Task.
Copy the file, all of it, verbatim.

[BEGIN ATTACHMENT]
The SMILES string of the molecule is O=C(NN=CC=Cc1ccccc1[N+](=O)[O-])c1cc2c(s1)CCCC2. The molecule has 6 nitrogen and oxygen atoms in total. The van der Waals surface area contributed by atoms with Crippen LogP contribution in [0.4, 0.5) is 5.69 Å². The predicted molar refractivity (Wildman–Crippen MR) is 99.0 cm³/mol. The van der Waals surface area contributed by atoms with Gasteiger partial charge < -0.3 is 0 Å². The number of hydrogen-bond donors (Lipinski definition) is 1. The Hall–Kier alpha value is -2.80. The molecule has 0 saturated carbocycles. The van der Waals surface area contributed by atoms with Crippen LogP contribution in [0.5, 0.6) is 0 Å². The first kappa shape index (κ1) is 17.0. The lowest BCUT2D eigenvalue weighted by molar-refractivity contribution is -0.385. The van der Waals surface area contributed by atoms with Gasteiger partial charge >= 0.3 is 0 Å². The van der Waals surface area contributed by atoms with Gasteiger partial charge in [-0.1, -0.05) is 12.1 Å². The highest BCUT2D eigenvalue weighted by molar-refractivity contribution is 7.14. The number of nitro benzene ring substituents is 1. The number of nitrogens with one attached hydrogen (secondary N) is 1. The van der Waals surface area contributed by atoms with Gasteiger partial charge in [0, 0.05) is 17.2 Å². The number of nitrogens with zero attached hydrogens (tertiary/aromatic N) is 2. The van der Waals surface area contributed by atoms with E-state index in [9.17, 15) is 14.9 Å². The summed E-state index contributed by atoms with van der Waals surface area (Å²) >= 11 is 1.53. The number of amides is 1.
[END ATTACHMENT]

The SMILES string of the molecule is O=C(NN=CC=Cc1ccccc1[N+](=O)[O-])c1cc2c(s1)CCCC2. The molecule has 6 nitrogen and oxygen atoms in total. The van der Waals surface area contributed by atoms with Crippen LogP contribution in [0.4, 0.5) is 5.69 Å². The predicted molar refractivity (Wildman–Crippen MR) is 99.0 cm³/mol. The van der Waals surface area contributed by atoms with Gasteiger partial charge < -0.3 is 0 Å². The number of hydrogen-bond donors (Lipinski definition) is 1. The Hall–Kier alpha value is -2.80. The molecule has 0 saturated carbocycles. The van der Waals surface area contributed by atoms with Crippen LogP contribution in [0.5, 0.6) is 0 Å². The first kappa shape index (κ1) is 17.0. The lowest BCUT2D eigenvalue weighted by molar-refractivity contribution is -0.385. The van der Waals surface area contributed by atoms with Gasteiger partial charge >= 0.3 is 0 Å². The van der Waals surface area contributed by atoms with Gasteiger partial charge in [-0.1, -0.05) is 12.1 Å². The highest BCUT2D eigenvalue weighted by molar-refractivity contribution is 7.14. The number of nitro benzene ring substituents is 1. The number of nitrogens with one attached hydrogen (secondary N) is 1. The van der Waals surface area contributed by atoms with Gasteiger partial charge in [0, 0.05) is 17.2 Å². The number of nitrogens with zero attached hydrogens (tertiary/aromatic N) is 2. The van der Waals surface area contributed by atoms with E-state index in [9.17, 15) is 14.9 Å². The summed E-state index contributed by atoms with van der Waals surface area (Å²) >= 11 is 1.53. The number of amides is 1.